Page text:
After a few years, the men who started O'Connell's wanted to get out of the business and sold the bar to Jack for $1,500, an amount it took him three years to pay back. However, with his trained bookkeeper mom helping him manage the financial side of the business and his natural penchant for creating community — plus making darn good food — Jack Parker was able to translate that investment into success, eventually moving the bar to its current home on South Kingshighway in 1970, following the decline of the once vibrant Gaslight Square.
In its new digs — just as in its old ones — O'Connell's became less about the bar itself and more about the motley crew of characters that filled its four walls. There was (and still is) Lenard Voelker, the bartender who came in one day as a replacement for his predecessor and was asked by Jack, "Do you work for me?" followed by, "Alright, how much am I paying you?" Nora McDermott, the server from Tanzania, also started in the Gaslight days and worked alongside Jack for decades, as did Red Garner and Ken Thone, two longtime bartenders that were considered masters of their trade before anyone dared utter the word "mixologist." But it wasn't just the staff who animated the bar; Jack Parker was determined to create an environment that made everyone feel comfortable, no matter what walk of life they came from.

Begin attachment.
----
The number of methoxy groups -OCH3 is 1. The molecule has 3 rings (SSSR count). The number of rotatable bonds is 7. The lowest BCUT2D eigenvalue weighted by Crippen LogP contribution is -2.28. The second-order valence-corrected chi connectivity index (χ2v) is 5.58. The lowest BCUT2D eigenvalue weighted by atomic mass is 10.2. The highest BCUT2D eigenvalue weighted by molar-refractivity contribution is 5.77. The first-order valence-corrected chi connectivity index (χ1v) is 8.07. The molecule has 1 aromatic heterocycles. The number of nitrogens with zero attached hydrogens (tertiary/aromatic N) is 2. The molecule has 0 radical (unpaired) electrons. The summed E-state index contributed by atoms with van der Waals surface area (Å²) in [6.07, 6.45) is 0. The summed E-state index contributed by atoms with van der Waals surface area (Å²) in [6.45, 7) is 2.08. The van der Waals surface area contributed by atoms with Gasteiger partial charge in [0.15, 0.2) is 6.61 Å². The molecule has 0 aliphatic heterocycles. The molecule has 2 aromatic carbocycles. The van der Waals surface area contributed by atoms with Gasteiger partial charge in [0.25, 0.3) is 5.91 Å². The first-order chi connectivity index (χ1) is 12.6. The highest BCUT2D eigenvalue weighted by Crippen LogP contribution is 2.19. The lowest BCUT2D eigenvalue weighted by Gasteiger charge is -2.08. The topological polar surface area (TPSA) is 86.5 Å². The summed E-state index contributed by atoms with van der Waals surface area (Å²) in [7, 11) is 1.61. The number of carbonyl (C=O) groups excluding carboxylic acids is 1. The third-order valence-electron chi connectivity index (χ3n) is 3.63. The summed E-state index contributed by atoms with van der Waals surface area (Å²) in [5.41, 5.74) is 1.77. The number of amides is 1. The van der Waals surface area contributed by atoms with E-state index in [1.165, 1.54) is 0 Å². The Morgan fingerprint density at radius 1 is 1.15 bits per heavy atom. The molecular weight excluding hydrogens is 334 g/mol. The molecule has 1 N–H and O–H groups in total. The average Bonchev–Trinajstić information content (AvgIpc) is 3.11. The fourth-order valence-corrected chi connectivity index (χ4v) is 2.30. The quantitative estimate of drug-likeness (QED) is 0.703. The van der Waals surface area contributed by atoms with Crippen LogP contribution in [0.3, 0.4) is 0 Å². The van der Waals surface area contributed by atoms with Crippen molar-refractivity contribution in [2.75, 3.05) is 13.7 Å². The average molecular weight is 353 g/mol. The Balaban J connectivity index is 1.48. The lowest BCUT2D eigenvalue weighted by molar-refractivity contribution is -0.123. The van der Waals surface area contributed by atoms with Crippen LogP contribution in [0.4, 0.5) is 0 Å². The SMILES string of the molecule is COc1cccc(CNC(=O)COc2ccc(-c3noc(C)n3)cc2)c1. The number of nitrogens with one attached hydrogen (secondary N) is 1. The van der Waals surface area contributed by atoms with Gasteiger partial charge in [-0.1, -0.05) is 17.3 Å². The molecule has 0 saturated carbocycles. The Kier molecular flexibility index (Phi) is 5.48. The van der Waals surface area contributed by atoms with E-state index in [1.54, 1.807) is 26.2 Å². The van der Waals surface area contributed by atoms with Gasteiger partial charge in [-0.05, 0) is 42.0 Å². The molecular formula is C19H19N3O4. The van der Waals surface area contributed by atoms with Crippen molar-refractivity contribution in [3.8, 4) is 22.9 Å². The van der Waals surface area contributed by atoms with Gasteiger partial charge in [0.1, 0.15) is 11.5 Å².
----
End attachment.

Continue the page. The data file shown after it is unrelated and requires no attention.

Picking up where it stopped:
"Back in the 1970s, there was R&F Spaghetti across the street and Banner Iron Works across the alley that went behind the building," John Parker explains. "The R&F and the Banner guys would come in for lunch to eat roast beef sandwiches and drink a pitcher of beer, but the symphony guys and the artists followed us here from Gaslight Square, so we had this mix of the arts community and the south-city working class. We'd have regulars who were iron workers sitting next to some guy who played oboe in the symphony. The mix was natural, and that continues to this day."